Three men were arraigned Tuesday on charges they conspired to illegally possess and sell 100 pages of notes and lyrics from the Eagles album “Hotel California,” including Don Henley’s lyrics to the songs “Hotel California,” “Life in the Fast Lane” and ” New Kid In Town.”
A band biographer allegedly stole the handwritten manuscripts in the 1970s and, in 2005, sold them to Glenn Horowitz, a rare books dealer and one of the three people charged Tuesday.
Horowitz then sold them to Craig Inciardi and Edward Kosinski, according to the Manhattan District Attorney’s Office.
The charges include conspiracy, criminal possession of stolen property and preventing prosecution.
“New York is a world-class hub for art and culture, and those who deal with cultural artifacts must scrupulously follow the law. There is no room for those who would seek to ignore the basic expectations of fair dealing and undermine the public’s confidence and trust in our cultural trade for their own ends,” Manhattan District Attorney Alvin Bragg said in a statement.
Henley filed police reports upon learning that Inciardi and Kosinski were trying to sell parts of the manuscripts. He also told them the materials were stolen and demanded they return his property.
Prosecutors say the defendants responded by engaging in a yearslong campaign to prevent Henley from retrieving his manuscripts.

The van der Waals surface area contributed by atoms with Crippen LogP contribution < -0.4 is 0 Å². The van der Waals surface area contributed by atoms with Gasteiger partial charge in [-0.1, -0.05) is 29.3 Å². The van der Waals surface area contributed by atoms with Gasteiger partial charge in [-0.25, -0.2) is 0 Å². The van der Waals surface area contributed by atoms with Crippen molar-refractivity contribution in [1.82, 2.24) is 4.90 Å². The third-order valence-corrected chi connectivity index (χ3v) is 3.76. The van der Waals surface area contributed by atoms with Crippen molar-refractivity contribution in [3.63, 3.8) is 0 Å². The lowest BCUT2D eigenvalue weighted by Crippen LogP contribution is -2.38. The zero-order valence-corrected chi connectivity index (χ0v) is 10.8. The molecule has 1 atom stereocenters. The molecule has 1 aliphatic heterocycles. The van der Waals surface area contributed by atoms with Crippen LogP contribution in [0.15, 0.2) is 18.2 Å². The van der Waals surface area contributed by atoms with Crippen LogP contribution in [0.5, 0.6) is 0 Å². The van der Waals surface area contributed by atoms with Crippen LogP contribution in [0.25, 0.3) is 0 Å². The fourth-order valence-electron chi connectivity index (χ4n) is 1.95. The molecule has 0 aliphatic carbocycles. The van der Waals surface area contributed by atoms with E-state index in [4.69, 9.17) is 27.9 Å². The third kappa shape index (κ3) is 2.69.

In a joint statement, the lawyers representing the three men — Jonathan Bach (representing Horowitz), Stacey Richman (representing Inciardi) and Antonia Apps (representing Kosinski) — said they would fight the charges.
“The DA’s office alleges criminality where none exists and unfairly camouflages the reputations of well-respected professionals,” the lawyers said. “We will fight these unjustified charges vigorously. These men are innocent.”
The men also allegedly sought to sell the manuscripts through Christie’s and Sotheby’s auction houses and requested that Sotheby’s hide Henley’s claims from potential buyers prior to offering the manuscripts for sale at public auction in 2016.
The Manhattan District Attorney’s Office retrieved Henley’s stolen manuscripts from Sotheby’s and from Kosinski’s New Jersey residence, including 84 pages of songs from the album “Hotel California.”
Horowitz allegedly attempted to exploit the 2016 death of founding Eagles member Glenn Frey to prevent criminal prosecution, claiming the material originated from Frey.
“[Frey] alas, is dead and identifying him as the source would make this go away once and for all,” the indictment quoted an email allegedly from Horowitz as saying.